- The cascade and escalation should be a dynamic process
Other facets of the situation that can help maximize how useful it is:
- “Try to force people beyond their learned rules and routines”
- “Contain a number of hidden goals”. This is not a matter of tricking people, but the idea that there should be different ways people could solve the scenario, for example, de-escalating it, but they should be required to vocalize the solution. This helps the practice as these situations cannot typically be solved by a single individual.
- The scenario ideally should also include consequences for actions that might be difficult to predict so that people are forced into proactive thinking and as a result, our first articulate their expectations.
- There may also be utility in creating scenarios where fixation errors can occur.
- Alternatively, the simulation could create a lot of noise that might normally tip them into “ thematic vagabonding” forcing the team to confront that.
So does this work?
To find out if the framework would hold up, the tested it with a Swedish rescue team.
They put them in a two-day simulation across two groups to test this with two other groups that didn’t get this training.Then they had to participate in a simulated response: 5 to 7 people would have different roles on a passenger boat that was caught in a storm in the Atlantic.
During the simulation, different events would occur that would force the team to establish strategies from the framework or else the situation would escalate beyond their control.
They included things early on like a drunk passenger, or a small fire, or an injured child.
The participants were receiving printouts for updates of data and only had blueprints and maps. This meant that they had no established visual visualization of the simulation and were not given predefined strategies for how to cope.
They then measured the outcome, things like number of injuries, casualties, and damage the ship. But also “process”: a qualitative assessment of how the group managed.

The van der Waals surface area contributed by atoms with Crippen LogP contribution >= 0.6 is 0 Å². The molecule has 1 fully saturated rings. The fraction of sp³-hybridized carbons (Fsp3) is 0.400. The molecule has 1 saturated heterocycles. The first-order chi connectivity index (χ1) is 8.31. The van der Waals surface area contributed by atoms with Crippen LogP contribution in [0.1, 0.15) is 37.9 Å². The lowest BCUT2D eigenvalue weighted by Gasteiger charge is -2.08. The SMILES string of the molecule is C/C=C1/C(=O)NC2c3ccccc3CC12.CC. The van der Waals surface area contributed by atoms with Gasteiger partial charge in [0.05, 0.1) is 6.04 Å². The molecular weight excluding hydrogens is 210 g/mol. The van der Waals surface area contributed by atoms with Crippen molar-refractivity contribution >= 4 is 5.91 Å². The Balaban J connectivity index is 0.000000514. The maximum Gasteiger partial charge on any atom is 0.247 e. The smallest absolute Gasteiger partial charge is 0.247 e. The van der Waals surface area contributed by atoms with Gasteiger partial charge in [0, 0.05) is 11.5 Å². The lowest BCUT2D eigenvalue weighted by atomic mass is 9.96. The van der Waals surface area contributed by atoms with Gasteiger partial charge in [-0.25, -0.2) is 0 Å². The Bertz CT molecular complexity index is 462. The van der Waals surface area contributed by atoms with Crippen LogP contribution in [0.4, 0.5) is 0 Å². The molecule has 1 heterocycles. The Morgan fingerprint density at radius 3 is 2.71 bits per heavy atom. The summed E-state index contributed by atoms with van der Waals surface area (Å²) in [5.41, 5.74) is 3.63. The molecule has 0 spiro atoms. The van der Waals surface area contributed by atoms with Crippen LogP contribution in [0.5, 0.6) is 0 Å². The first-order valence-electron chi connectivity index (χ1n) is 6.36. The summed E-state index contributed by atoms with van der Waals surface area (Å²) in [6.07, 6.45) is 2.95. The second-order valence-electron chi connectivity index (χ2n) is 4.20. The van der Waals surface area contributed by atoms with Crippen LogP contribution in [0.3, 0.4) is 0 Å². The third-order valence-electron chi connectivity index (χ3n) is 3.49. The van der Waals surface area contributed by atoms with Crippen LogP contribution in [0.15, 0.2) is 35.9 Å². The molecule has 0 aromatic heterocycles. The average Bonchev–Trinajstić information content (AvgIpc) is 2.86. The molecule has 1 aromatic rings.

Both groups were initially unsuccessful. But both groups did improve the second day and said that the exercise had been helpful.
The group who didn’t receive the training in these competencies (control), tended to have rigid role structures that would then break down as situations got more difficult. As opposed to those who did have the training (experimental), who would assign a team leader to look over the entire process and make suggestions.
The groups also differed in how they handled briefings. Both groups met for briefings, but the control group had briefings anytime that new information came in and everyone is updated on all information which eventually led to spending more time on briefings than performing work.
Whereas the experimental group used those explicit goals and use the briefings to update each other on the decisions that they had made previously and set new goals.
This allowed them to “focus on expectations rather than history”
There were a number of patterns noticed between the experimental and control groups respectively:
- Indistinct roles at high data load versus hard manuals
- Using goals to establish a proactive process versus reactive process
- Briefing sessions to update each other of decisions made and revise the process versus briefing sessions to establish a consensus on what decisions to make
- Identifies the problems and doing other people’s work versus no understanding for the importance of roles discusses the difficulties in formulating explicit goals and the benefits from doing so versus believes implicit goals are capable of guiding the management
- Discusses difficulties in being proactive versus wrongly believe that some actions were proactive
- Generally good in evaluating their own actions versus expresses belief that in real life are predetermined rules and procedures for all situations.
The biggest difference between these groups came in the debriefing session.
The control groups often got defensive and criticized the simulation saying that their rigid structure would have held up in a “real world crisis”. Whereas the other group believed that they didn’t need the simulation to be perfect in order to learn from the experience.
Additionally, it became clear in the debriefing session that it having the scenario be outside of the participants’ domain can help keep them from becoming defensive or worrying about how their performance looks to their peers.
“These competencies must be practiced, not by drilling prescriptive plans and procedures, but by adhering to the principles of the very nature of unexpected and escalating situations”